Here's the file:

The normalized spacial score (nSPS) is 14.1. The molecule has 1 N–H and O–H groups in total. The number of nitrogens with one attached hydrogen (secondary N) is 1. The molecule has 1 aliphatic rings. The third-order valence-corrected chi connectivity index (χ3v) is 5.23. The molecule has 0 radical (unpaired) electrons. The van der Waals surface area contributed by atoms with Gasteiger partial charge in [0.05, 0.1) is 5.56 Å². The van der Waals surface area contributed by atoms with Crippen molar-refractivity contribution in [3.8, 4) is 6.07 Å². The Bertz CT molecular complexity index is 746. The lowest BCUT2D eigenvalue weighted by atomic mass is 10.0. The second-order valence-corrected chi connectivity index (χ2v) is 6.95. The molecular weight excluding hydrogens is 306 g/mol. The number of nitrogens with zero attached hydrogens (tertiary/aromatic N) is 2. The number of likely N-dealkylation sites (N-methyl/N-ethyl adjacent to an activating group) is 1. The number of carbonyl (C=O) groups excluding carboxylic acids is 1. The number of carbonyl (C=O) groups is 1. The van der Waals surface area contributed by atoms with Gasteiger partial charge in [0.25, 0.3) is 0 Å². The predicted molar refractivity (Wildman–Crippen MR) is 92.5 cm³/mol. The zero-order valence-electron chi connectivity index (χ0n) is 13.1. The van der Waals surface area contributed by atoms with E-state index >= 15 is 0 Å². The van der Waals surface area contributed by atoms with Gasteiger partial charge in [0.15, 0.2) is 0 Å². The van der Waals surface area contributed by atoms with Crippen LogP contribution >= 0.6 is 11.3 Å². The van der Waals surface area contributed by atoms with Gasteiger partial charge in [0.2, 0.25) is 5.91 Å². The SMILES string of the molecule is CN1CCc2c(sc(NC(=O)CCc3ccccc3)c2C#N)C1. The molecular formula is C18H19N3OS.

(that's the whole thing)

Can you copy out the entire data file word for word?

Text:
The normalized spacial score (nSPS) is 14.1. The molecule has 1 N–H and O–H groups in total. The number of nitrogens with one attached hydrogen (secondary N) is 1. The molecule has 1 aliphatic rings. The third-order valence-corrected chi connectivity index (χ3v) is 5.23. The molecule has 0 radical (unpaired) electrons. The van der Waals surface area contributed by atoms with Gasteiger partial charge in [0.05, 0.1) is 5.56 Å². The van der Waals surface area contributed by atoms with Crippen molar-refractivity contribution in [3.8, 4) is 6.07 Å². The Bertz CT molecular complexity index is 746. The lowest BCUT2D eigenvalue weighted by atomic mass is 10.0. The second-order valence-corrected chi connectivity index (χ2v) is 6.95. The molecular weight excluding hydrogens is 306 g/mol. The number of nitrogens with zero attached hydrogens (tertiary/aromatic N) is 2. The number of likely N-dealkylation sites (N-methyl/N-ethyl adjacent to an activating group) is 1. The number of carbonyl (C=O) groups excluding carboxylic acids is 1. The number of carbonyl (C=O) groups is 1. The van der Waals surface area contributed by atoms with Gasteiger partial charge in [0.25, 0.3) is 0 Å². The predicted molar refractivity (Wildman–Crippen MR) is 92.5 cm³/mol. The zero-order valence-electron chi connectivity index (χ0n) is 13.1. The van der Waals surface area contributed by atoms with E-state index >= 15 is 0 Å². The van der Waals surface area contributed by atoms with Gasteiger partial charge in [0.15, 0.2) is 0 Å². The van der Waals surface area contributed by atoms with Crippen LogP contribution >= 0.6 is 11.3 Å². The van der Waals surface area contributed by atoms with Gasteiger partial charge in [0.2, 0.25) is 5.91 Å². The SMILES string of the molecule is CN1CCc2c(sc(NC(=O)CCc3ccccc3)c2C#N)C1. The molecular formula is C18H19N3OS.